You can buy a very decent, safe car for ~$15k, which you can afford. Ideally you're not in a rush to buy the car. Be diligent about shopping around for deals. Cars prices, even used car prices, are at an all-time high, but sounds like you need a car sooner rather than later. Don't overdo it on the car. I don't think you need to get a super old car though. You can get a decent one with 40-50k miles for $15k probably depending on the car. Plan to keep it for at least 10 years after you outright buy it. So I don't think you need to defer buying a car in order to maximize the amount for the downpayment.

          That's a lot of crypto...a quarter of your investments?! There's a bunch of nuances and math involved here but I'd sell that so that no more than 5% of your investments are in crypto. Let's say you sell $62k worth of crypto. That plus your excess cash beyond your emergency fund means you have nearly $100k. Subtract out 15-20kl for that car and that's what you have for a down payment.

          Keep saving for the next year after you've already put 20% towards retirement ($42k). I don't know your family but if you have a small child I'd personally not want t live with my parents even if it saves me money.
          He said it's in stablecoins, there's nothing to sell, it's tokens pegged to the USD 1:1. So he has 72k in USD denominated in stablecoins. That doesn't go up or down, it just stays at $72k (plus the interest he earns on it). He's basically saying "I have 72k worth of USD just sitting in my crypto bank account, earning a lot more interest than if it was in a noncrypto bank account"

          Comment


          • #6
            Thanks for the clarification. He wrote just before this a separate cash category and then said "Easily liquidated assets" which to the average joe suggests it is not cash since cash is already liquid and therefore "easily liquidated" isn't the same. From what you wrote there's no need to make this a separate category from cash. Either way, my points still stand

            Comment


            • #7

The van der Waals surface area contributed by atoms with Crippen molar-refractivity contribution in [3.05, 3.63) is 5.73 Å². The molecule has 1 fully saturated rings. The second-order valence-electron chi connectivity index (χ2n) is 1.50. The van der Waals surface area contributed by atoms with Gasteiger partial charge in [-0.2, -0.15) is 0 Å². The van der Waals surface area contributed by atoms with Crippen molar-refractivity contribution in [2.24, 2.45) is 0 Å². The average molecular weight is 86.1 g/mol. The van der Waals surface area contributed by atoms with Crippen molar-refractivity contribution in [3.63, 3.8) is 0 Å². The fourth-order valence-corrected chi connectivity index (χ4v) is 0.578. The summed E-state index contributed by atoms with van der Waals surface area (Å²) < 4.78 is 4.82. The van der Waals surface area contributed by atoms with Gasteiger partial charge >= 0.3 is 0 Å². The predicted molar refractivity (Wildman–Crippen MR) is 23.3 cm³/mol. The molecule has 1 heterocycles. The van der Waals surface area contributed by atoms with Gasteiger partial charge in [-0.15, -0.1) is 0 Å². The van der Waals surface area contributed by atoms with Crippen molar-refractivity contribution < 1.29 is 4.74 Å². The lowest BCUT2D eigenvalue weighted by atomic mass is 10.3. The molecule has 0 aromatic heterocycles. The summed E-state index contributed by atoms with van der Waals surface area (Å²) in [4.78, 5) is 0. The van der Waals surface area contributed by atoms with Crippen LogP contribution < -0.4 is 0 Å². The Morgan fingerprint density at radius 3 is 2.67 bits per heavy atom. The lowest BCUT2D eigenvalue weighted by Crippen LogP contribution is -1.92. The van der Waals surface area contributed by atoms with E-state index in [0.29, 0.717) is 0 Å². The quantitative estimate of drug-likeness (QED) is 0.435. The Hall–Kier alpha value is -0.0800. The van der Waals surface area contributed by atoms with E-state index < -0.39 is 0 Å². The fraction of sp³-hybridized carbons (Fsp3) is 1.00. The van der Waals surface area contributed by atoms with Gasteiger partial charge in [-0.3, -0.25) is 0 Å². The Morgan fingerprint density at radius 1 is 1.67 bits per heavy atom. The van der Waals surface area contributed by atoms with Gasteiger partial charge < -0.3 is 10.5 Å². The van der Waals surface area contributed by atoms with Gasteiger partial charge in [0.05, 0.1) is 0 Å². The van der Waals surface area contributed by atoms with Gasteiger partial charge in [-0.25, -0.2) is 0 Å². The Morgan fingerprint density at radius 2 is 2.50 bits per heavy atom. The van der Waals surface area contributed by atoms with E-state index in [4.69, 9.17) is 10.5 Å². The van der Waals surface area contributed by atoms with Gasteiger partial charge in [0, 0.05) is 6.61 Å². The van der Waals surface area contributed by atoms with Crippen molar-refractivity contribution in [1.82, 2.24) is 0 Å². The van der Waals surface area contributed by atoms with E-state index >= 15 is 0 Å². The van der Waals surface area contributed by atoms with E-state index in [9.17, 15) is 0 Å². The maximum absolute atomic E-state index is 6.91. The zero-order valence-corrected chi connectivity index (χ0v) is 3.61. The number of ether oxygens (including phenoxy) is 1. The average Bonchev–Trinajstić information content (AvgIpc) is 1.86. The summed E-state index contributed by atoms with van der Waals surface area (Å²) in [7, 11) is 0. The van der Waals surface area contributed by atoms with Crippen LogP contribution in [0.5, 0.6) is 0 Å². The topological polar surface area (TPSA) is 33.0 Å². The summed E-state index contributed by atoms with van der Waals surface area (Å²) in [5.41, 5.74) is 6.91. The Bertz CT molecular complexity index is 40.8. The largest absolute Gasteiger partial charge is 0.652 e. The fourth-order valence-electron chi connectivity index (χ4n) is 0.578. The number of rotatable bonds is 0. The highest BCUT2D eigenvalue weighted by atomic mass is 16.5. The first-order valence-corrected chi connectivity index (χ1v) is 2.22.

Originally posted by Kamban View Post
              Rent or live in parent house till you are sure where the spouse will practice post fellowship.

              Buy a reliable car - used, new but lower end model, whatever.
              Bingo.

              Comment


              • #8
                Wow, risking that much money in "stable" coin crypto? I wouldn't.

                Comment


                • #9
                  Originally posted by Marko-ER View Post
                  Wow, risking that much money in "stable" coin crypto? I wouldn't.
                  Your comment that "you wouldn't" doesn't hold any weight as I'm assuming you don't know what a stablecoin is. So can you tell me, what is a stablecoin? Can you name a few? Could you tell me what the risks are or which ones possibly hold more risk?

                  Comment


                  • #10
                    Originally posted by nycEMMD View Post

                    Your comment that "you wouldn't" doesn't hold any weight as I'm assuming you don't know what a stablecoin is. So can you tell me, what is a stablecoin? Can you name a few? Could you tell me what the risks are or which ones possibly hold more risk?
                    https://www.federalreserve.gov/newse...r20211117a.htm

                    The above website lists some possible risks.

                    At a minimum, stable-coins don’t have a long enough history for the benefit-risk ratio to be fully known. That alone is a risk.

                    Comment


                    • #11
                      Originally posted by Dusn View Post

                      https://www.federalreserve.gov/newse...r20211117a.htm